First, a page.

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Self-billed ‘social justice warrior’ to run for mayor
Monday, 15 November 2021 12:03

From Staff Reports


A self-described social justice warrior recently announced that he is running for mayor of Asheville.

Michael Hayes on Oct. 26 wrote briefly on Facebook, “Dear Asheville, I’m running for mayor!!! Stay tuned....”

Hayes is the executive director of the nonprofit Umoja Health, Wellness and Justice Collective. He is “a leading social justice activist who organized the city’s biggest day of police violence protests,” the Asheville Citizen Times wrote in announcing Hayes’ bid for the mayoralty. Hayes is “a leading local voice on social justice, race and children’s issues.”

However, he ended the Facebook post with a major caveat, saying that he would leave the race if former City Council member Keith Young decided to run.

“Young led multiple racial justice initiatives while on council, including a historic initiative to give black residents reparations, but lost his 2020 re-election bid,” the ACT wrote of Young.

Hayes wrote on Facebook, “If Keith Young runs for mayor, then I’ll drop out so my supporters will support him!”

The ACT noted in its story, “Both Hayes and Young are black. The current council is historic in its demographics: all members are women and three of the seven members are black, that despite a skrinking African-American population that now makes up 11 percent of (Asheville) residents.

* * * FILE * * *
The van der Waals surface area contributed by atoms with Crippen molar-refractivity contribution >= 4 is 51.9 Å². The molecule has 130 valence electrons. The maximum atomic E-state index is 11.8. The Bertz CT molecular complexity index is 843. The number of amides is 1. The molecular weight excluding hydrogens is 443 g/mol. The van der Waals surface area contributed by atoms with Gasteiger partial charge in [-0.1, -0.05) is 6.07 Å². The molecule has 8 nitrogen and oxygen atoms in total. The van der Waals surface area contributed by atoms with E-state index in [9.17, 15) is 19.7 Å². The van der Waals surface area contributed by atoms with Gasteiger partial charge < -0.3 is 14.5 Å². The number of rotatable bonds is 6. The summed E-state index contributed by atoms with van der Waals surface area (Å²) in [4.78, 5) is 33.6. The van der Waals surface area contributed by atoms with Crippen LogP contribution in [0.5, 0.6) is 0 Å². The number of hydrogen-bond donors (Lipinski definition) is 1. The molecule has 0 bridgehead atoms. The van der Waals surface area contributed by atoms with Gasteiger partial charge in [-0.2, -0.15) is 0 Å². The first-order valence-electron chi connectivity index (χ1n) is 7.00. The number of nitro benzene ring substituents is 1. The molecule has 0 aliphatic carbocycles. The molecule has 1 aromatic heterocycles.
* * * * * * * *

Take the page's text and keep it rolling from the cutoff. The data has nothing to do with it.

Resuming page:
“It is not clear if Mayor Esther Manheimer plans to seek a third term. Asked Nov. 4 about plans, Manheimer, a land-use attorney, said she could not immediately respond.

 “Council races are nonpartisan and involve four-year terms. Council elections happened on odd years until 2020,” the ACT reported. “Hayes helped organize the largest day of protests following the police murder of black Minneapolis resident George Floyd, drawing more than 1,000 into Asheville streets June 6. The event was meant to focus on young people’s role in ending police brutality and racism because ‘there are the foivce of this whole protest,’ he said.”

Meanwhile, Young was quoted as telling the ACT on Nov. 4 that he knew Hayes and his father and was “always happy to see folks with the courage to serve make such a life-changing commitment. It takes a special kind of person to run. I applaud the bravery.”

The Daily Planet called and left a message for Young on Nov. 9, seeking his comments on Hayes’ candidacy and the possibility of his own run for the mayor’s seat  as well as to obtain contact information on Hayes, but Young had not returned the call by the newspaper’s Nov. 11 press deadline.



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